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PART TWO: Grow your own vegetables – tips from our team

We hope you found part one of our grow your own vegetable garden series helpful! If you haven’t yet read it, we suggest you first head here. Team members Emelia and Mike are back with more recommendations on how to set up your space for success. The fun part – choosing your crops!

Read on for part two of our three part series.

CHOOSING CROPS FOR YOUR VEGETABLE GARDEN

Emelia:

“Now the fun begins, its time to choose the seeds/seedlings for your vegetable garden. Make sure you pick plants that you know you are going to eat! There is no point in putting your time and effort into a crop that you are going to throw into the green bin.

The most important thing to remember here is the rule of thumb, Leafy ’Nitrogen’, Rooty ‘Phosphorus’, Fruity ’Potassium’. It is essential for the health of your soil and your crop to rotate your planting season by season. For instance, lettuce will deplete the soil of Nitrogen so following a crop of lettuce sow in beans. Beans have Nitrogen-fixing nodules on their roots, and will replenish the nitrogen within the soil.

You can choose to sow either seeds or seedlings you purchase from your local nursery. When planting it is best to plant/sow in succession, to ensure you have a continuous harvest of the crop you love. Pick your crops as they ripen. Some crops like pumpkins can be stored for months in a cool, dark, damp-free space.

TIME TO PURCHASE – WHAT TO LOOK FOR

Mike:

“Consider your local area and climate – this goes for anything you are planting. To give yourself a great start, always initially go for species that are either endemic to your local area or at least have been successful in neighbouring gardens you may have seen close to your property.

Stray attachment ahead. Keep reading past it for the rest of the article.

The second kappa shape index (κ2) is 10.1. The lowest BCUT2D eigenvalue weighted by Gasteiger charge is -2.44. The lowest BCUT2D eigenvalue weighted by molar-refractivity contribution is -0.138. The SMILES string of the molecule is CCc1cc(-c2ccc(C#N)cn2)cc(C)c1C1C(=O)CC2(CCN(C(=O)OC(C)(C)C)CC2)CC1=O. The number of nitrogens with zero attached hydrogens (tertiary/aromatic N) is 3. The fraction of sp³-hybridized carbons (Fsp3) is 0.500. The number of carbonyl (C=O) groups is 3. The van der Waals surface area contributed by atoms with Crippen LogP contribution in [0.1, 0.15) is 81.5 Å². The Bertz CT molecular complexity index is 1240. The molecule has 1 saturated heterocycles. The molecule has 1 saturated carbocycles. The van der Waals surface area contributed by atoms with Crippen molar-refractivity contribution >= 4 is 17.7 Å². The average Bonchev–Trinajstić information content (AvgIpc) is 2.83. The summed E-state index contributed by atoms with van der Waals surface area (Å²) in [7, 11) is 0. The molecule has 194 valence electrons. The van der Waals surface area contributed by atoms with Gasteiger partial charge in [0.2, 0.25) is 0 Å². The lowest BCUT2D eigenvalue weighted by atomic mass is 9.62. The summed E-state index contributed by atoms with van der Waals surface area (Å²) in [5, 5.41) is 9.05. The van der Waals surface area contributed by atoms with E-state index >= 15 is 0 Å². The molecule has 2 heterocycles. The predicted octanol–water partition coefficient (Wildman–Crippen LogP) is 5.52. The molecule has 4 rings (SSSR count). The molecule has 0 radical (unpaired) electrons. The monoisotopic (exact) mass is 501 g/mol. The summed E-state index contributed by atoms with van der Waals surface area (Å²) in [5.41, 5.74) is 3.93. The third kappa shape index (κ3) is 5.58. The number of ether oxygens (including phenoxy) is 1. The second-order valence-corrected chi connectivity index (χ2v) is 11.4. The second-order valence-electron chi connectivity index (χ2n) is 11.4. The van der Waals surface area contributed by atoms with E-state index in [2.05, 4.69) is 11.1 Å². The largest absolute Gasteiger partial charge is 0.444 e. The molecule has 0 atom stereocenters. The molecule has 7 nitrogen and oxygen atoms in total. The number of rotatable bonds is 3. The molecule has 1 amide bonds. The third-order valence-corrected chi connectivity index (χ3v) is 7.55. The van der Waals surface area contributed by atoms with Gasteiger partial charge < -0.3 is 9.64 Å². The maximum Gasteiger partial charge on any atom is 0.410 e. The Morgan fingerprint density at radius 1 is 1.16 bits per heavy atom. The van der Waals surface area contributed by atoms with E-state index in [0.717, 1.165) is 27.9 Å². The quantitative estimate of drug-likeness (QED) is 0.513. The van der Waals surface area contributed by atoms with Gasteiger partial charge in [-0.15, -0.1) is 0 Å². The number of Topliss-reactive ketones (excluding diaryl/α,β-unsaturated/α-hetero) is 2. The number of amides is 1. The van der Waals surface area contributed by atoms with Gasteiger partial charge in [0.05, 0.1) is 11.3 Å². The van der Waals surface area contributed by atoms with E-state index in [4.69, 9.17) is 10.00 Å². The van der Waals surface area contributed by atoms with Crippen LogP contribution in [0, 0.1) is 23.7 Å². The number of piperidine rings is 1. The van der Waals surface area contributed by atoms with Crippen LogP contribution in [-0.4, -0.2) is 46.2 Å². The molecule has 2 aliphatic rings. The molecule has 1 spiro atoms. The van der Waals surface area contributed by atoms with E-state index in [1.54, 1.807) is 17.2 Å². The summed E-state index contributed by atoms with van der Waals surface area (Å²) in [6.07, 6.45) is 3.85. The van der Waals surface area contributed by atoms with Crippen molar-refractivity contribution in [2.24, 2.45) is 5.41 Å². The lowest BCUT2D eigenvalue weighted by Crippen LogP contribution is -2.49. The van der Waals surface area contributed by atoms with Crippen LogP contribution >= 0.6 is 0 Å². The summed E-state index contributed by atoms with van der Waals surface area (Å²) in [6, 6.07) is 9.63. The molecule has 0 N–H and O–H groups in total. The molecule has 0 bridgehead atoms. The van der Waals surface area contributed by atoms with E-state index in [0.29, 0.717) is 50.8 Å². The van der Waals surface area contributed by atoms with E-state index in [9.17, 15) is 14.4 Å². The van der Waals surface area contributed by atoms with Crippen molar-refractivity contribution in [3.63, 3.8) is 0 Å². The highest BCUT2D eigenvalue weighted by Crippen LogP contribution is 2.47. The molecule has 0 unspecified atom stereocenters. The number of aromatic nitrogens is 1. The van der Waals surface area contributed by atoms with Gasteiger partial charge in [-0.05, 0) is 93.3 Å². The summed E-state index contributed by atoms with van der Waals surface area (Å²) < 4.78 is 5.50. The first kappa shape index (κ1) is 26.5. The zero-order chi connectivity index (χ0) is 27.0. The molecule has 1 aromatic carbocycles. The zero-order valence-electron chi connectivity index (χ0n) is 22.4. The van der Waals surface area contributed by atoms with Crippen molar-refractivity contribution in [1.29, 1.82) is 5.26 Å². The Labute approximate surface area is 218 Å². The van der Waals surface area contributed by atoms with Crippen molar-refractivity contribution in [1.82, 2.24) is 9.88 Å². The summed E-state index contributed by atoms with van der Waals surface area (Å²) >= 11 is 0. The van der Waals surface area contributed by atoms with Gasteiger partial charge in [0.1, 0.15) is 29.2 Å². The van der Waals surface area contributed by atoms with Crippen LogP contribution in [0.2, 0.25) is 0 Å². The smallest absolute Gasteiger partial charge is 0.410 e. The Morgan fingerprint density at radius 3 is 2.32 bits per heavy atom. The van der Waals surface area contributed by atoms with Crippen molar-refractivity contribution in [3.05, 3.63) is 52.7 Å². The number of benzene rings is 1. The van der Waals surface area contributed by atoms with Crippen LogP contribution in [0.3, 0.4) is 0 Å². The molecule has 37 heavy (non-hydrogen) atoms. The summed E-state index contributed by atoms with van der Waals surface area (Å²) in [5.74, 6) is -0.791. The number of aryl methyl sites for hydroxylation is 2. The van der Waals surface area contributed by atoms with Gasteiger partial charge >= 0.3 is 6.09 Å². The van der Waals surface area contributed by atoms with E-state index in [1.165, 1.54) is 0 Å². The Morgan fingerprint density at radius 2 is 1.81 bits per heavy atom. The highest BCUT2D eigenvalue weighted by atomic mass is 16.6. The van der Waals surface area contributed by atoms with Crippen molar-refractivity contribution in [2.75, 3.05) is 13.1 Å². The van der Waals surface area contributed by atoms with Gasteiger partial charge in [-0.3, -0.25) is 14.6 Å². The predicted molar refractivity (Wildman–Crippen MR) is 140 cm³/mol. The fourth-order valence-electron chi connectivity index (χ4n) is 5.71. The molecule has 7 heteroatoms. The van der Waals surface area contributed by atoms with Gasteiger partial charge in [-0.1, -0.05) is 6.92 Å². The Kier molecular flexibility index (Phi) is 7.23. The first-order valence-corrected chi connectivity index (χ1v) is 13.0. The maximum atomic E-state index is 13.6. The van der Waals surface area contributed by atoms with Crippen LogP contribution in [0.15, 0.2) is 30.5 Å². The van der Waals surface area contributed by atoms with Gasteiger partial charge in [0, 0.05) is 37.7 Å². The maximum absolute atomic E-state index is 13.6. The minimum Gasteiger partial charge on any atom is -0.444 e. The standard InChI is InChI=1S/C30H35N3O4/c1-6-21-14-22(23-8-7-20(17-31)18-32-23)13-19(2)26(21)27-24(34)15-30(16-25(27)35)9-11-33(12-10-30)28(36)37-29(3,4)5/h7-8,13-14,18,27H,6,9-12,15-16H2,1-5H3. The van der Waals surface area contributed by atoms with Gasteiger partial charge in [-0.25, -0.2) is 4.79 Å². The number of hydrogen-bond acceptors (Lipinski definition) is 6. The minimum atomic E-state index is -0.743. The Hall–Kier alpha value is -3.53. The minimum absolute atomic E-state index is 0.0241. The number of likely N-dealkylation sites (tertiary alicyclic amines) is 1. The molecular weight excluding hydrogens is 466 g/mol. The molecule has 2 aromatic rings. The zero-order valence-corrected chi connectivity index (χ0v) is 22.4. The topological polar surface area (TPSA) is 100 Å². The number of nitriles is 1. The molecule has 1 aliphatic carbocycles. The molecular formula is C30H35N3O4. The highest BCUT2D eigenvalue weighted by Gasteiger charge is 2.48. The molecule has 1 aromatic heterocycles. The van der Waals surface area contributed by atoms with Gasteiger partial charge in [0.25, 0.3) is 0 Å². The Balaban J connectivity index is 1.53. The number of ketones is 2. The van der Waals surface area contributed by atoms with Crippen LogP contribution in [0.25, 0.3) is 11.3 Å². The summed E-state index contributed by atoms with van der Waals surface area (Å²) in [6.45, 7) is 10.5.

Some choices may also require staking to support the plants, such as tomatoes. These are a great choice for beginners as they grow extremely rapidly and produce fruit in a short amount of time. Some great other options for beginners are lettuces, silverbeet, turnips, carrots, spring onions and small herb varieties.”

It’s important to take home healthy plants. Always check nursery stock well to ensure you are selecting the lushest and healthiest specimens for your garden. I suggest shopping around a few local outlets to see who has the best-looking plant stock. It is quite common for different nurseries to have stock that is very different in size, health, price etc. It might take you longer but it’s well worth it to avoid any plants that have signs of pest damage, evidence of fungal conditions or plants that appear pot bound.

If you are a novice gardener don’t be afraid to speak to the team at your chosen nursery – they are very knowledgeable!”

COMPANION PLANTING

Emelia:

Companion planting is fantastic to do when working with edibles. Planting flower annuals is a great way to bring in all the beneficial pollinators into the garden. I like to sow sacrificial annuals around my tender lettuce – that way bugs munch on the annuals and don’t eat my salad!”

Stay tuned for part three of our grow your own series.